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Exp Parasitol. 1995 Mar;80(2):205-11.

Ancylostoma caninum: metalloprotease release coincides with activation of infective larvae in vitro.

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Medical Helminthology Laboratory, Yale University School of Medicine, New Haven, Connecticut 06520.


Infective stages of several nematode parasites are known to release proteases in excretory/secretory products. These enzymes are believed to facilitate tissue invasion, although direct evidence is lacking. For these investigations, we employed an assay that uses the resumption of feeding as a marker for early events in the infectious process. When Ancylostoma caninum third-stage infective larvae are stimulated to feed in vitro, they release proteases of approximately 50,000 and 90,000 molecular weight, as determined by substrate gel electrophoresis. The enzymes are inhibited by the zinc chelator 1,10-phenanthroline, but not by the nonchelating isomer 4,7-phenanthroline, indicating that the proteolytic activity is zinc-dependent. Both compounds inhibit in vitro feeding, although inhibition by 1,10-phenanthroline is zinc-dependent, whereas inhibition by 4,7-phenanthroline is zinc-independent. The specific release of proteases associated with the initiation of feeding suggests that the metalloprotease serves an integral function in the transition of the free-living stage to parasitism.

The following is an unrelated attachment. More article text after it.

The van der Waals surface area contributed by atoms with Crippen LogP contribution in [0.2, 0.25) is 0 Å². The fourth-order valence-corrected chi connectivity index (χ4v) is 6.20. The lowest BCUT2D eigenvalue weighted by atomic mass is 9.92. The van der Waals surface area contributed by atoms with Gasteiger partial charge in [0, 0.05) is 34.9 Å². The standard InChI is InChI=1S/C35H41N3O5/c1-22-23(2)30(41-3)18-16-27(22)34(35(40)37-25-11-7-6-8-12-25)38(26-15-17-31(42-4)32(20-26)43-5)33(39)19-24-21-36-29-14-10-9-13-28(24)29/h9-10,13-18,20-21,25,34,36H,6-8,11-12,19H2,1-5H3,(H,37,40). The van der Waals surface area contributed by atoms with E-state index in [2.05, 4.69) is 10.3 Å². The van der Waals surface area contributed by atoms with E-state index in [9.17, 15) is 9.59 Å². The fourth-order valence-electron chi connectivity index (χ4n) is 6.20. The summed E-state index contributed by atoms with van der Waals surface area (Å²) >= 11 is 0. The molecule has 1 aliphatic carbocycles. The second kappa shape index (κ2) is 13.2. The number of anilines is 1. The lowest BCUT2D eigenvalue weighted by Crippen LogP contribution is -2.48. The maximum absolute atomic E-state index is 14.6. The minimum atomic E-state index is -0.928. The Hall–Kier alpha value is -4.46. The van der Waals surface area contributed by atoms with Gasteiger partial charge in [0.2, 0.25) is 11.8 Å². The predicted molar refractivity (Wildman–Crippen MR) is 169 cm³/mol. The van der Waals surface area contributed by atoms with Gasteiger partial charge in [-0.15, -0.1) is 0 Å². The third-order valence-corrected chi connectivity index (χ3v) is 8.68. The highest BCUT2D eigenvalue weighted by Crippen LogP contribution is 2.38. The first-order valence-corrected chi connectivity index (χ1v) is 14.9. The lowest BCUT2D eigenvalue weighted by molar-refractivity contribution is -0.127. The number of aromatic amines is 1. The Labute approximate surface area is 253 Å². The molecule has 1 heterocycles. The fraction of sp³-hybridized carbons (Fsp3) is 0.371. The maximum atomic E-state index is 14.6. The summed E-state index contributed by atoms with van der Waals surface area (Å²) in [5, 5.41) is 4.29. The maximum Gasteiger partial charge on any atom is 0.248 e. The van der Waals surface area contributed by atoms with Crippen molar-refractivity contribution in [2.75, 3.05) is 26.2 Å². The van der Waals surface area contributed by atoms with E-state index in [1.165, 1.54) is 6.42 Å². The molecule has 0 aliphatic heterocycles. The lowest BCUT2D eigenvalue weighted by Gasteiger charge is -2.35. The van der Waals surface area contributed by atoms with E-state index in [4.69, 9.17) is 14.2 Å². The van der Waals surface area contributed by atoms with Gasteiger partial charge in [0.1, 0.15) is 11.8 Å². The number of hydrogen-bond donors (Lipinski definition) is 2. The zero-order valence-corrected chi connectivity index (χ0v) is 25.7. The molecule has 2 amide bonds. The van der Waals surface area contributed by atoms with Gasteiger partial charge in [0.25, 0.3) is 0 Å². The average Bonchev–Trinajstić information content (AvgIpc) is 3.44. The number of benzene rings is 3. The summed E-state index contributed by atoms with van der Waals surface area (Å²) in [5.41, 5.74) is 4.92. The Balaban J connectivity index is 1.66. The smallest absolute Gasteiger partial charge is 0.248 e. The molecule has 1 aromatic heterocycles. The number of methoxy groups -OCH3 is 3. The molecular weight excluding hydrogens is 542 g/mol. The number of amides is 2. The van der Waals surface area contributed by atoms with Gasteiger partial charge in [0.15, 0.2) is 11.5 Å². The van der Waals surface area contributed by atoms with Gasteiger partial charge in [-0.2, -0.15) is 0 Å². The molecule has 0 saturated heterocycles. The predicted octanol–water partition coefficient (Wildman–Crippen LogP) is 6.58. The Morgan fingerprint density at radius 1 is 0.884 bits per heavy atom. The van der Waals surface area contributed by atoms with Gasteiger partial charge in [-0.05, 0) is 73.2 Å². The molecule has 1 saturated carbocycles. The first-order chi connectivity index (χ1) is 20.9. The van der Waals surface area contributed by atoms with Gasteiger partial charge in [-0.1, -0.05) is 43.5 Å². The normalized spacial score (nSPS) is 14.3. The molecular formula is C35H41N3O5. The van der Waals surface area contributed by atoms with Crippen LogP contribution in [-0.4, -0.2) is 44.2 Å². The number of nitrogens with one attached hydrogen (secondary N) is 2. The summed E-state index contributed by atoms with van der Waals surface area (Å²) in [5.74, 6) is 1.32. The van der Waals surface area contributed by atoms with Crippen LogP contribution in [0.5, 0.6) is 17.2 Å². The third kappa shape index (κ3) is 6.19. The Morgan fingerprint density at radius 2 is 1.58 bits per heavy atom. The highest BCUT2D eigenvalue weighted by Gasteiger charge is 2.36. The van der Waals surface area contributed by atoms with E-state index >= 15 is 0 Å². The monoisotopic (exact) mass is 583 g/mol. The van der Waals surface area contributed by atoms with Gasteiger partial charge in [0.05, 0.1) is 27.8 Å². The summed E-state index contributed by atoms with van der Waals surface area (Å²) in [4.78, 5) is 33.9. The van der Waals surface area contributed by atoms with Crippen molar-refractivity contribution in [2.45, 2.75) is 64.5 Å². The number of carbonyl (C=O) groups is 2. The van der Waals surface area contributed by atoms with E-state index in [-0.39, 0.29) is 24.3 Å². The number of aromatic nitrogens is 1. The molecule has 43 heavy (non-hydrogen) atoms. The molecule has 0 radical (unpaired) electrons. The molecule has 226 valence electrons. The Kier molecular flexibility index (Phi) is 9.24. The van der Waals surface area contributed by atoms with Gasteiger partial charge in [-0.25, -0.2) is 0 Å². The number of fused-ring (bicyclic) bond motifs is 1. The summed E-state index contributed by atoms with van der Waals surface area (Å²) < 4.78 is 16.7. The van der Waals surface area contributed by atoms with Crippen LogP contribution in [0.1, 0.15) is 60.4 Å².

[Indexed for MEDLINE]

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